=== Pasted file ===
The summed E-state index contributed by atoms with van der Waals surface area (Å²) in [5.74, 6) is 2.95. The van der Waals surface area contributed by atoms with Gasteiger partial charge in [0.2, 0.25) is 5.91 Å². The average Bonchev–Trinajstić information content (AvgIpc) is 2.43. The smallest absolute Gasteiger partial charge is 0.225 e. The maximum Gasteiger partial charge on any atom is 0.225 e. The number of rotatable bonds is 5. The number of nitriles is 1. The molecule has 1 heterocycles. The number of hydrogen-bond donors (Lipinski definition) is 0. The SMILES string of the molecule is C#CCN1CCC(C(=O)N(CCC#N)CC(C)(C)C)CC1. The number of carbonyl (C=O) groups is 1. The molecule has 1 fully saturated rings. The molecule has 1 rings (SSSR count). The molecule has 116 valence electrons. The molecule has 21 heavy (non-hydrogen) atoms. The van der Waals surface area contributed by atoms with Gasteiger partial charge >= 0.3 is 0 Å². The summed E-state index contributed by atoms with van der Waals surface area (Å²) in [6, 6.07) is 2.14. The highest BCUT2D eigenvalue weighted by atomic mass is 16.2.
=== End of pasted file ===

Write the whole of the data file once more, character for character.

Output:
The summed E-state index contributed by atoms with van der Waals surface area (Å²) in [5.74, 6) is 2.95. The van der Waals surface area contributed by atoms with Gasteiger partial charge in [0.2, 0.25) is 5.91 Å². The average Bonchev–Trinajstić information content (AvgIpc) is 2.43. The smallest absolute Gasteiger partial charge is 0.225 e. The maximum Gasteiger partial charge on any atom is 0.225 e. The number of rotatable bonds is 5. The number of nitriles is 1. The molecule has 1 heterocycles. The number of hydrogen-bond donors (Lipinski definition) is 0. The SMILES string of the molecule is C#CCN1CCC(C(=O)N(CCC#N)CC(C)(C)C)CC1. The number of carbonyl (C=O) groups is 1. The molecule has 1 fully saturated rings. The molecule has 1 rings (SSSR count). The molecule has 116 valence electrons. The molecule has 21 heavy (non-hydrogen) atoms. The van der Waals surface area contributed by atoms with Gasteiger partial charge >= 0.3 is 0 Å². The summed E-state index contributed by atoms with van der Waals surface area (Å²) in [6, 6.07) is 2.14. The highest BCUT2D eigenvalue weighted by atomic mass is 16.2.